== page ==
As we move further along in the Pretrial Justice Institute’s self-declared Bail Month, I wanted to point out a recent story out of Minnesota that I believe should open people’s eyes to the real failures of the pretrial community. This morning the Star Tribune published an article about the 100s of people with mental illness languishing away in Minnesota jails. Now, it is important to understand that this is not an article that the Pretrial Justice Institute (PJI) was behind. Nor was it a story that the Justice Policy Institute (JPI) was behind. How do I know? I know, because it doesn’t point the finger at commercial bail as the cause and the problem. And just for the record, they definitely wouldn’t be behind this story, because it is ultimately reporting on the failures of their own programs. As most people know, the pretrial community (especially groups like PJI and JPI) isn’t much for discussing the real issues around the criminal justice system. Instead these two organizations would rather spend valuable tax dollars (which they are constantly complaining about not having enough of) and private donor dollars to publically defame and disqualify one of the most effective components of the criminal justice system…and yes, I am talking of course about the commercial bail industry.
The interesting and troubling thing to me about this article (which can be viewed here… “Left in limbo, hundreds of Minnesotans with mental illness languish in jail” ) is that it really opened my eyes to the real misguided motivation of thepretrial community. And I say misguided because, personally, I honestly believe there is a purpose and role for pretrial services in helping people with special needs, but unfortunately in reality that purpose and role goes unfulfilled.
For example, according to the article, “on any given day, the Hennepin County jail holds 100-200 inmates with severe psychiatric disorders. That represents ¼ of the jail’s population, and they languish there, on average for three months before getting proper psychiatric care.” Notice how they don’t mention that those people are there because they can’t afford a bail bond.
Now I am under the impression that Pretrial Service Agencies were created to assist and manage these types of populations. They were designed to assist the truly indigent…those without means and without connections to family…those who have mental health issue or substance dependency/abuse issues. But the problem is they are failing when it comes to this mission. Instead they have taken their eye off the ball and focused it squarely on the commercial bail industry. Nowhere can I ever recall seeing something about the intent of pretrial services (when it was first conceived) to be about people should not have to pay for a bail bond. It has always been about making sure that those that need help get it. So why today is the sole purpose and mission of the pretrial community to eliminate money bail? Why are they so focused and committed to eliminating us as a pretrial release mechanism (especially when it has been proven time and time again to be the most effective way to ensure appearance)? Why are they so focused, that they would spend countless taxpayer dollars designating an entire month to spreading lies and negative stories about the bail industry? Wouldn’t it seem more appropriate to having a month dedicated to helping the people being held with mental disorders? Wouldn’t it be more beneficial and appropriate to have month dedicated to honoring the pretrial community’s successes in helping people with substance abuse issues? Those are the questions that I believe people want answered. Those are the questions that I believe the pretrial community needs to answer and should be answering.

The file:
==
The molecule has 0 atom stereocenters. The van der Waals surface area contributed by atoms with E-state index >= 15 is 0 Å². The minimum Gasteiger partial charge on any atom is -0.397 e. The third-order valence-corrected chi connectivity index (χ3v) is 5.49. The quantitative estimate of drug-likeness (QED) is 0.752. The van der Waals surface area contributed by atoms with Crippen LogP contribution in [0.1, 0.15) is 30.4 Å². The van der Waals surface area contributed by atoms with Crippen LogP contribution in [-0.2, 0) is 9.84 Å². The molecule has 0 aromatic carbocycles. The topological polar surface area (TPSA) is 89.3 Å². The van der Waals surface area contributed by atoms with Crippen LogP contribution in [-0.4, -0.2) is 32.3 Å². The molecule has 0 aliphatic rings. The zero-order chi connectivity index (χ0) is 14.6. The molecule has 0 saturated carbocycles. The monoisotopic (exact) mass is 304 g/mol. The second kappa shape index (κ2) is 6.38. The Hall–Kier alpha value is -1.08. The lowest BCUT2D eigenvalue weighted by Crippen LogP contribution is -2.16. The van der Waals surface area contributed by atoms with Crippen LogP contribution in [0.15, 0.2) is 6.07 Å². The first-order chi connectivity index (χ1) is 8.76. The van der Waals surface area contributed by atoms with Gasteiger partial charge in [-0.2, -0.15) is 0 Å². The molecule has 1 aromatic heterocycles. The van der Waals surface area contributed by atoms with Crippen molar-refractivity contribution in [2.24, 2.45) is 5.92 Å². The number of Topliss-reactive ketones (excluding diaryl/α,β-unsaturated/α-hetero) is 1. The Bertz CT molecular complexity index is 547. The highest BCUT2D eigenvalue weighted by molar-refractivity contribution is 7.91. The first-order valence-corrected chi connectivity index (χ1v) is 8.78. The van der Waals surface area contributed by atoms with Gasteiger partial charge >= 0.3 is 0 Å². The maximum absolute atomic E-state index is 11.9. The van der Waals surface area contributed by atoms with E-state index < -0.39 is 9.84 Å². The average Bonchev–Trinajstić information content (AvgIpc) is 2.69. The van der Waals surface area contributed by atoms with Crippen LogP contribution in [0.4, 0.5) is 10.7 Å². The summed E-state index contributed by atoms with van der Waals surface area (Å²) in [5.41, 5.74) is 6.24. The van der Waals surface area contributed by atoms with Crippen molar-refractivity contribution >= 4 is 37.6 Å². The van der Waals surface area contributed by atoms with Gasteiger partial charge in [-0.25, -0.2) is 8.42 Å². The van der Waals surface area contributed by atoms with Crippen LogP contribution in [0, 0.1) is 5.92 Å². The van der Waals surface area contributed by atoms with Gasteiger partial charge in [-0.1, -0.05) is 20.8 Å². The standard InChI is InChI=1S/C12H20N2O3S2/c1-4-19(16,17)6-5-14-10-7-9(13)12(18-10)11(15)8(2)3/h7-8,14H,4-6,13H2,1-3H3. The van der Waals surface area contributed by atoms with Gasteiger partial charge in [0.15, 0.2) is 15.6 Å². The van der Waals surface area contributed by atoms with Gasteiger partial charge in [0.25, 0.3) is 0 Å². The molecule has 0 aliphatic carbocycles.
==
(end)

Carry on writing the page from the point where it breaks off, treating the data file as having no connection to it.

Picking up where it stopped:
Imagine if the pretrial community focused on achieving the mission on which they were first created…to helping those that can’t help themselves. Our jails might be a different place and our tax dollars might be going towards good as opposed to going towards public relations efforts and smear campaigns.
So here are my recommendations to both JPI and PJI. Designate a month dedicated to improving public safety. Reach out to the commercial bail industry and find ways to work together to make sure that the people in the system get the help they need. Acknowledge the role and effectiveness of commercial bail and show how the public is being protected more effectively when people are released on financially secured bail. If pretrial would to reach out in this way, I know that the bail community would reciprocate and acknowledge the role and effectiveness of pretrial services.
I honestly believe that if these things could happen, then the criminal justice system would be in a better place. Together we can be a positive force that is maintaining the proper level of accountability for those who are not indigent and taking care of those in a smart responsible way that are and need assistance. It is time to stop persecuting and smearing the commercial bail industry and time to start embracing us as a partner.